She was just 25 years old.
“OK, no pressure, no pressure,” she said with a laugh.
It all worked out, though. Throughout her 29-year tenure at the center, she has served as acting director of Human Exploration Development Support and assistant center director. She most recently was director of the center’s Exploration Integration and Science Directorate, where she provided “guidance and direction” to allow for human and robotic exploration of deep space.
“Vanessa has a deep background at JSC with significant program experience in almost all of the human spaceflight programs that have been hosted here,” Geyer said last month after he chose Wyche as his deputy. “She is respected at NASA, has built agency-wide relationships throughout her nearly three-decade career and will serve JSC well as we continue to lead human space exploration in Houston.”
She also helped manage the space shuttle program, which was shuttered in 2011. Since then, the United States has been forced to rely on Russia to transport its astronauts to and from the International Space Station.
It’s one of the reasons she’s so excited about her new position — she can use it to help the commercial crew program succeed.
“I grew up in the shuttle program,” she said. “I’m super excited about flying astronauts from Florida again.”
Boeing and SpaceX were awarded NASA contracts totaling $6.8 billion in 2014 to build their own crew spacecrafts and conduct missions to the space station. Both initially were expected to launch crewed test flights this year, but the schedules of both companies have slipped to 2019.
When the companies do fly, however, it will be the first time astronauts will launch to space from U.S. soil since Space Shuttle Atlantis in 2011.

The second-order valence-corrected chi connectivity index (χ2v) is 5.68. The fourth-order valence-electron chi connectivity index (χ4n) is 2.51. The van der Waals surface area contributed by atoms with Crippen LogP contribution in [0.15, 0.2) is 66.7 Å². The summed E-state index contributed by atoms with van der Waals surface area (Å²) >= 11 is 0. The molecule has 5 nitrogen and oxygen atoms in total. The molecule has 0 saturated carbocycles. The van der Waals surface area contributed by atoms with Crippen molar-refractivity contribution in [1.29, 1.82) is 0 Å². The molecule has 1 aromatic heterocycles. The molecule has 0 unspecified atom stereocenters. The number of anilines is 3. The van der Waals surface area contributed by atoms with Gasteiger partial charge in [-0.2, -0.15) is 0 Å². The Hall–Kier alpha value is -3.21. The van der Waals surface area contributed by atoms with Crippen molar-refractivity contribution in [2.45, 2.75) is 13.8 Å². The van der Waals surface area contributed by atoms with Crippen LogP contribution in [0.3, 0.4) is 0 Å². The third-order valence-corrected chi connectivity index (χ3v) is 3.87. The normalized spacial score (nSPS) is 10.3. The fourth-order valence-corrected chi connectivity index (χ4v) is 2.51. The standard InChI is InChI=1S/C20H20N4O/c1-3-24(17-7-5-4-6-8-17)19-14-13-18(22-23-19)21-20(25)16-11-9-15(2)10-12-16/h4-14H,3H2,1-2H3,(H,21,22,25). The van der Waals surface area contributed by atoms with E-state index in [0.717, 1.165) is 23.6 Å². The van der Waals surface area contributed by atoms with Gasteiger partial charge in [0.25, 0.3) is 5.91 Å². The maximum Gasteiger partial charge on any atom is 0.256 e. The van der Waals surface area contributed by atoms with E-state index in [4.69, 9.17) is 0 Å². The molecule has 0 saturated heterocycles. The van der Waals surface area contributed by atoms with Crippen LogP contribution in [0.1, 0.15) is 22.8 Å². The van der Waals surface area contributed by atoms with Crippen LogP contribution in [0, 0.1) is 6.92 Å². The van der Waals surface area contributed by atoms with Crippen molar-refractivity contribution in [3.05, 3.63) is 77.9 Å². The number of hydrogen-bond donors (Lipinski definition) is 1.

NASA has come a long way since the 1980s, Wyche said, when female and minority engineers were few and far between.
But there is still work to be done to encourage young people to pursue these areas as careers, she said.
“My entire life my parents always instilled in all of us that we should give back to the community,” she said of herself and her four siblings. “My way of being able to hopefully make a difference is to see it as a problem that needs to be addressed at the education level.”
So Wyche stays involved, traveling to local elementary schools with groups of NASA engineers to show the kids that working at the space agency is a career path they can follow.
The students “get to see that people who look like them work at NASA and they know they can do it as well,” she said.
She also works with the young employees at Johnson, as well as the African-American employee resource group. And she visits colleges, including her alma mater Clemson, to encourage minority students to finish their degrees.
Lee Gill, chief diversity officer at Clemson, said Wyche’s successful careers shows students that they, too, can be successful in STEM (science, technology, engineering and math) fields.
“The message I want our students to take away is what she said- do not let your environment dictate who you are,” he said in a Clemson news release. “If you want to be an engineer, if you want to be a scientist, if you want to be an astronaut — wherever you come from — you can be that.”
And that’s exactly what Wyche aims to do.
“If in any way I can help a little girl or boy decide that they want to be an engineer or an astronaut,” she said, “I feel grateful to be able to do that, to let anyone know they can be a part of this.”